When I was with eCollege, we always heard from integration partners which schools were truly ahead of the curve and which ones simply had a good marketing story, but were in fact awful to work with. Likewise, we would hear which companies were great to work with and which ones were not. That even translated to a company’s values or ethical practices. But embarrassingly, I did not include vendor referrals as part of my research. I solely relied on college / university recommendations. And at this point in my career, having worked on both sides of the fence as well as sitting on committees like the CWiC Executive Advisory Board, we all know that there are thousands of failed technology initiatives which have little to do with the technology and everything to do with the implementation. Yet I contacted school after school, both the solid and the weak, asking if they recommended a vendor.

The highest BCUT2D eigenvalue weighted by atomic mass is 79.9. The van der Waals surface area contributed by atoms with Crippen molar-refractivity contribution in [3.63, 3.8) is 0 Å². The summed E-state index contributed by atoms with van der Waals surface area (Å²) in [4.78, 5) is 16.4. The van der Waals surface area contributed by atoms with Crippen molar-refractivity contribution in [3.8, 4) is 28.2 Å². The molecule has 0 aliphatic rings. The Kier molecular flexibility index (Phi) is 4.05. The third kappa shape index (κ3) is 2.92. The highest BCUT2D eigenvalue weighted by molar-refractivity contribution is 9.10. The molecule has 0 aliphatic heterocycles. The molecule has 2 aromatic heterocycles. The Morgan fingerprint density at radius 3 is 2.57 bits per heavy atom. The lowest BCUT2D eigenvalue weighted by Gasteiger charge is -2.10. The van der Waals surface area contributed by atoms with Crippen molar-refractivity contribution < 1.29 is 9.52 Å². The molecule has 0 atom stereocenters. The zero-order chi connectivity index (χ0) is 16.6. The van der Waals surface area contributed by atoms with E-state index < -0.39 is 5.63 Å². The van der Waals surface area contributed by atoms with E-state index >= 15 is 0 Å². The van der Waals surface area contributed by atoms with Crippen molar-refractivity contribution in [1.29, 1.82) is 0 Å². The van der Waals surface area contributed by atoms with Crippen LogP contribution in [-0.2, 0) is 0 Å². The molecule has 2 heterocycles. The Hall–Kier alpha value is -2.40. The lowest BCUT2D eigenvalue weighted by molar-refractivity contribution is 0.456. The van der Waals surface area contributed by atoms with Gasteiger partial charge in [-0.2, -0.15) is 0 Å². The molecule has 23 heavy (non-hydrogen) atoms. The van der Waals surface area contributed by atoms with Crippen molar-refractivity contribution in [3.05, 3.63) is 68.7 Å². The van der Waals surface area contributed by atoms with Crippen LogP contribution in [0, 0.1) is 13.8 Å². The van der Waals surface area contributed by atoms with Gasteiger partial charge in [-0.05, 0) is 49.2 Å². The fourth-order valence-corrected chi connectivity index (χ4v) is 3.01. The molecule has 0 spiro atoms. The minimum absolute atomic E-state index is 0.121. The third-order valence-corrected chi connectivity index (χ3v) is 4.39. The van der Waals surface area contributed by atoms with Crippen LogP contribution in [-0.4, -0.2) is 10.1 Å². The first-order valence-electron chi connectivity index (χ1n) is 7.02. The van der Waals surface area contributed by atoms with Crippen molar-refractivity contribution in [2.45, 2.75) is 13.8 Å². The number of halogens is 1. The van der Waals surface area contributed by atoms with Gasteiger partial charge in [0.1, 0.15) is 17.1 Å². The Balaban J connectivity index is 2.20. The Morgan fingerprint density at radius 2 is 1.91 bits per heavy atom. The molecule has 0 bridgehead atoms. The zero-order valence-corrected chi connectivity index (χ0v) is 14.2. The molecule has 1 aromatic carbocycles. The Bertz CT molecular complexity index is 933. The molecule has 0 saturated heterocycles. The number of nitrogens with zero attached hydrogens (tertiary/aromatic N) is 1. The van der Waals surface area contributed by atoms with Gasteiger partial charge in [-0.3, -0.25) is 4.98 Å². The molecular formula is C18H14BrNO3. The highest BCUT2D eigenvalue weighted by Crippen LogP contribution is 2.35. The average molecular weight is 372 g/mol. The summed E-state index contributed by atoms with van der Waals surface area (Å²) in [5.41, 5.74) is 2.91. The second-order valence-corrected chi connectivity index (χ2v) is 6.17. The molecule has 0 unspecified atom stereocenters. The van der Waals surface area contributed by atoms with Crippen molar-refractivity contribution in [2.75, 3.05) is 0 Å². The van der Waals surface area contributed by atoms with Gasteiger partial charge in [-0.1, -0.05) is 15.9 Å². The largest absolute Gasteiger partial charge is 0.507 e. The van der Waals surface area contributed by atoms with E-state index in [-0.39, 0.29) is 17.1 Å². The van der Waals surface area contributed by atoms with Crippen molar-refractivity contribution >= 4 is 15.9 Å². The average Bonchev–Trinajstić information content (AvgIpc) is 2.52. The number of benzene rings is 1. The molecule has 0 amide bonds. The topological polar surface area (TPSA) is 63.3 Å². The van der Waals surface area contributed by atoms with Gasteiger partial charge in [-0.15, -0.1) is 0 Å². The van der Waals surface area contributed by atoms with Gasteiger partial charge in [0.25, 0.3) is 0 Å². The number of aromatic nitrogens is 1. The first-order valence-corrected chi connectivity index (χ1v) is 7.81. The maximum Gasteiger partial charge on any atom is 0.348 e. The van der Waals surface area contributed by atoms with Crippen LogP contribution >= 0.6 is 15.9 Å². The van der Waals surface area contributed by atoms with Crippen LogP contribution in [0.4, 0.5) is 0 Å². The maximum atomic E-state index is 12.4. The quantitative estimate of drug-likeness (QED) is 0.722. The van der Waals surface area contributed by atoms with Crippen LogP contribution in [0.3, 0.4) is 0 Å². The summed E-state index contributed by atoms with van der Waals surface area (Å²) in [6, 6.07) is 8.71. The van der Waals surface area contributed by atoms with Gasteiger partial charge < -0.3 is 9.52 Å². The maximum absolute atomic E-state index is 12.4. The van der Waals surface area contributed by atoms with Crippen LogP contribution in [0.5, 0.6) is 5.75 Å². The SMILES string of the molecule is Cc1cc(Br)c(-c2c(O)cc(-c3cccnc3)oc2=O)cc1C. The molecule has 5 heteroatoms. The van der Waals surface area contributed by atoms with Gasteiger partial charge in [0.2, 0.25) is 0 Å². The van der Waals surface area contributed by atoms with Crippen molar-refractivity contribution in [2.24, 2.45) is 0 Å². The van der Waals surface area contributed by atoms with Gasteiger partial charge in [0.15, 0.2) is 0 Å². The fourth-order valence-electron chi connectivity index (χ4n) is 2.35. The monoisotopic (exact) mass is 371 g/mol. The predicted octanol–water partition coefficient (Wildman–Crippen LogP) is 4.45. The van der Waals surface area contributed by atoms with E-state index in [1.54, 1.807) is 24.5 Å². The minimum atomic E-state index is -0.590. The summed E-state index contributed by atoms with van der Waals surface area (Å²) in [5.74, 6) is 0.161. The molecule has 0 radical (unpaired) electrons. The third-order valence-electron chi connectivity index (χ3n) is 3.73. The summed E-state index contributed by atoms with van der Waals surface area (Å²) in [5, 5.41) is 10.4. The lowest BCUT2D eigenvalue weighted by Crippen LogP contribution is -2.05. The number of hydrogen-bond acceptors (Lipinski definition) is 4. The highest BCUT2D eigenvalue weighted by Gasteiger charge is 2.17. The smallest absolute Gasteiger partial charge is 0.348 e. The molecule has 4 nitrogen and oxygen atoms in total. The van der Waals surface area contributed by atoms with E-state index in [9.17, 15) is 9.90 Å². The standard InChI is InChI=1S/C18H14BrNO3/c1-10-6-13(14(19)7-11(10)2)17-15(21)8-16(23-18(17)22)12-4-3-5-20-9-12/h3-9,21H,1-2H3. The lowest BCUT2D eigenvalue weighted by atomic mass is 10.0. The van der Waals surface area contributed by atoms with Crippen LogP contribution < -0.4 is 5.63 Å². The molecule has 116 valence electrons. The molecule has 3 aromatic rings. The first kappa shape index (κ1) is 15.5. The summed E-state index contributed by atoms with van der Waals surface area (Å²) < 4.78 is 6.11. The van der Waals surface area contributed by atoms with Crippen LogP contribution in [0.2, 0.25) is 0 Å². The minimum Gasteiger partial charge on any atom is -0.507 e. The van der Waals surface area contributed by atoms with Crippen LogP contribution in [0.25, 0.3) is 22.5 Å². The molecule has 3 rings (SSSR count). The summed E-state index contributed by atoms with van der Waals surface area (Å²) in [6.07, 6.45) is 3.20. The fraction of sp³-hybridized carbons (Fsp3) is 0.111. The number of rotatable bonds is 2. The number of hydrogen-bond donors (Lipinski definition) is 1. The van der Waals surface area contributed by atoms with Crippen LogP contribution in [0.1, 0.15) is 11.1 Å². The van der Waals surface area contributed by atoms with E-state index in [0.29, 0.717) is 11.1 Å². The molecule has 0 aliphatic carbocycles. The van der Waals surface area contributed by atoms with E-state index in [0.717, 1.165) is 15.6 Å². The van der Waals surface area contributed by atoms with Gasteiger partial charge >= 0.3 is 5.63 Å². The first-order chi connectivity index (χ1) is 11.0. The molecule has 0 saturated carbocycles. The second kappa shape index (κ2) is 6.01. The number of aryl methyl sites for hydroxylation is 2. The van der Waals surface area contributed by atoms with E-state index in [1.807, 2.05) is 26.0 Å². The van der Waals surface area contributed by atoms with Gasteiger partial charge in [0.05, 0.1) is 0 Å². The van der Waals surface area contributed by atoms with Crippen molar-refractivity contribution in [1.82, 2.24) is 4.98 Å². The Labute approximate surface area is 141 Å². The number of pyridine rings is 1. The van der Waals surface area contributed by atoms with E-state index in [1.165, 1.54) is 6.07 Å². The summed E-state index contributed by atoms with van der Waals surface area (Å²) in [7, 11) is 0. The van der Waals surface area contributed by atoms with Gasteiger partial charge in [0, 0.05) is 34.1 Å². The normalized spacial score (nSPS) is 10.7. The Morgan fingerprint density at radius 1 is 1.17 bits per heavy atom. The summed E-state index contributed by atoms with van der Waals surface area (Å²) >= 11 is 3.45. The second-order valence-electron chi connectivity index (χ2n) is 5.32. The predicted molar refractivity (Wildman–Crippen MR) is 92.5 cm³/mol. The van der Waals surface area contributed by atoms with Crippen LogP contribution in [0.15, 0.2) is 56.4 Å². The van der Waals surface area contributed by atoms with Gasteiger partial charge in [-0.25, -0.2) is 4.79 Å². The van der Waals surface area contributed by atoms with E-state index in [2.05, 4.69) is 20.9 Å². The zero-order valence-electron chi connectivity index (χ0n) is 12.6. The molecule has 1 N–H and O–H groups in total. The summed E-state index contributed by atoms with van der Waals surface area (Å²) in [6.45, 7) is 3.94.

Higher education is broken. I’ve talked to educators and administrators from the most famous institutions on the planet. All of them have horror stories of how impossible it is to overcome the baggage, the traditions, the paradigm that is higher education. Not the Ivy Leagues, not the most innovative community colleges and not even the for-profits who were designed to do exactly that. The system is broken and at this point it’s hard to find anyone or any way to fix it.